School Climate & Safety

Schools Using Smart Phone Technology Against Sex Assaults

By The Associated Press — May 22, 2017 4 min read

The same technology that keeps kids glued to their smart phones is being used by some schools as protection against sexual assaults. Using apps, victims and bystanders can alert school officials, police, or parents to trouble. While the systems can be used by kids pranking each other, app developers and school officials say most claims end up being credible. Reporting happens as events unfold and administrators can respond immediately.

The real challenge is money. Not all schools can afford the apps, some of which base their cost on the number of users or size of a student population. However, school insurance companies increasingly are picking up the tab, seeing the apps as a tool to mitigate risk.

Experts also warn that these apps should never be considered the sole way for a school to address the issue of student sexual assault.

Here are a few of them:

Stopit: New Jersey-based creator Todd Schobel launched this app in 2013. His inspiration was Amanda Todd, a 15-year-old who committed suicide after posting a video on YouTube in which she held up flashcards describing how her topless image ended up on the Internet, triggering a relentless barrage of bullying. The app—championed by Amanda’s mom—allows victims and bystanders to report anonymously to administrators, teachers, and virtually anyone the school deems appropriate. There are no parental controls. Users can send either a single text or have a two-way chat, and can attach pictures, screenshots, and video. The person who receives the alert can forward the information to law enforcement or suicide response teams, depending on the risk. The app stores all evidence and notes regarding incidents in a secure cloud-based server so school administrators can collect and analyze it over time.

Number of users: More than 2.5 million in K-12, according to the company.

What it costs: Schools pay $1 to $5 per head for the app, depending on the size of the student body. Some school insurers also have begun paying for the software for their clients’ use because they see it as a way to mitigate risk.

Available for download: Apple’s App Store or Google Play.

Anonymous Alerts: The name pretty much says it. Students can overcome the social pressures associated with “ratting out” peers by sending in anonymous tips. This app has dropdown menus, asking users what type of school they attend and where the incident took place, where it be a bus, hallway, or gym. Students can either send school administrators a single text or have back-and-forth conversations. They also can attach pictures, social media screenshots, or video. The president of the company, Gregory Bender, created his first emergency messaging system after the Sept. 11, 2001, terrorist attacks. The computer software for his latest app—launched in 2013 to address all kinds of bullying—also collects alerts from students over time so schools can monitor trends.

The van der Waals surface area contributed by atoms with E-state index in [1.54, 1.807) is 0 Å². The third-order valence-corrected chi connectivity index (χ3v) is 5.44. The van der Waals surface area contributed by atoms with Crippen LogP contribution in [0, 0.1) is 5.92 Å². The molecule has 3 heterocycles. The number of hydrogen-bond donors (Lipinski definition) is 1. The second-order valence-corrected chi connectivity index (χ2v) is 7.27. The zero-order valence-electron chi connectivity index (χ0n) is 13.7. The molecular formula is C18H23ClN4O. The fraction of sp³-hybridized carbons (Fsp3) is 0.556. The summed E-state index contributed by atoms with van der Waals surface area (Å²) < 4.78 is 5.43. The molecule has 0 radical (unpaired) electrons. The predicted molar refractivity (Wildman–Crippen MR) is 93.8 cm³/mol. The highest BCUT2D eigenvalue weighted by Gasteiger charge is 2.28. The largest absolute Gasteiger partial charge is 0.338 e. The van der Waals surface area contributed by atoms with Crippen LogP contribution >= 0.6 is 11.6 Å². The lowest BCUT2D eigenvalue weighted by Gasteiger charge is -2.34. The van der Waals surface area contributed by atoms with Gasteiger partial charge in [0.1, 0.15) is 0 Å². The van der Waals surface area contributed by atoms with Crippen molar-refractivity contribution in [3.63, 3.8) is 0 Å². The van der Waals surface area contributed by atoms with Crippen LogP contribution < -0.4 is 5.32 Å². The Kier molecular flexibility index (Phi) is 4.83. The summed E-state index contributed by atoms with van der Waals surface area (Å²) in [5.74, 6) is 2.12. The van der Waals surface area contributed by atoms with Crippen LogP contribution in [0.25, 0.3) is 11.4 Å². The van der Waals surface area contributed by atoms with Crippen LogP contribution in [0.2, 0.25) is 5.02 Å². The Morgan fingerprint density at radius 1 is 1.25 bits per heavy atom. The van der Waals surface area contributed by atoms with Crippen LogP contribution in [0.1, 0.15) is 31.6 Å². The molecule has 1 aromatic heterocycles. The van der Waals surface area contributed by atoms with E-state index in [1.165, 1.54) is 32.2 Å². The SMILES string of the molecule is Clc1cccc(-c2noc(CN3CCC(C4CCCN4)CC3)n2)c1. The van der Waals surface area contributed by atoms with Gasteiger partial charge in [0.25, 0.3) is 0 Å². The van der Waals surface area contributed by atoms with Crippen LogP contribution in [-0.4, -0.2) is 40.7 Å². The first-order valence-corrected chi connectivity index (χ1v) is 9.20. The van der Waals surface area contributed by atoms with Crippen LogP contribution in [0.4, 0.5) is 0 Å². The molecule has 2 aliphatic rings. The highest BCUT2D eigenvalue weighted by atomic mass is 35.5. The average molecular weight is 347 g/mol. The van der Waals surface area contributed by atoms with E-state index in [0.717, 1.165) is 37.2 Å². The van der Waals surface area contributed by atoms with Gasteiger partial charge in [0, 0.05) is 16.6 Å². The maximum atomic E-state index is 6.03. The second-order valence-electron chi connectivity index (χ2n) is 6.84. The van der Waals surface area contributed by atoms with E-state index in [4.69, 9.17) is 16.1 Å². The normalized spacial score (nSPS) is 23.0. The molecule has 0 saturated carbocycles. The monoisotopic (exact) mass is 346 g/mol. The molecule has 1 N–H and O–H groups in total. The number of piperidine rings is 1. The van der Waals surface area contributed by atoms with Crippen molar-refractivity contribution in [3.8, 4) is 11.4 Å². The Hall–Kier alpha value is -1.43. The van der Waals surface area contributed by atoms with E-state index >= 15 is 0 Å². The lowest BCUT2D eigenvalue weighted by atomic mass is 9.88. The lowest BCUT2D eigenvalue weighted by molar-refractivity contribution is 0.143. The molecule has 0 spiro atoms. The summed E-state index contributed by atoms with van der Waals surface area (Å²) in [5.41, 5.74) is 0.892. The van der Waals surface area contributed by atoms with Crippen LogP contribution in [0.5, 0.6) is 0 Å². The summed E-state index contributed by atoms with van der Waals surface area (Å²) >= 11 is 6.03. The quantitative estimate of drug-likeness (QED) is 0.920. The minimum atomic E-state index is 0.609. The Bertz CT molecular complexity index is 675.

Number of users: Around 5 million in K-12 schools, according to the company. It is available only to participating schools with a license.

What it costs: 50 cents to $2 per head.

Available for download: Apple’s App Store or Google Play and Chromebook Store.

Circle of 6: Created by sexual assault survivors, this one was born out of the White House’s “Apps Against Abuse” challenge in 2011. Though the company Tech 4 Good initially developed the app for colleges, it now has been customized for use by younger students. After downloading the app, students pick six trusted friends to join a “circle.” If they are in a precarious situation, users click an icon that sends a prewritten text message telling their friends they may need help and what kind. The app also includes informative links about sexual abuse and national hot lines. Prince William County Public Schools, the second-largest school district in Virginia with some 90,000 students, signed up its K-12 schools in 2016. The district says it doesn’t know how many students have downloaded the app, but developers say it’s the first grade school in the U.S. to sign on. Circle of 6 was customized and designed to provide an extra layer of protection for younger kids, with parental permission required for those under 13 to download the app.

Number of users: 350,000 (mostly colleges)

What it costs: $1 to $3 per head.

Available for download: Apple’s App Store or Google Play.

KnowBullying: This mobile app is for parents, aimed at helping initiate difficult conversations about bullying and harassment with kids. It also helps parents look out for different warning signs—not only to help identify if their kids may have been bullied, but also if they might be doing the bullying. It initially was created for the Substance Abuse and Mental Health Services Administration.

Number of users: Around 30,000

What it costs: Free.

Available for download: Apple’s App Store or Google Play.

Copyright 2017 Associated Press. All rights reserved. This material may not be published, broadcast, rewritten, or redistributed.

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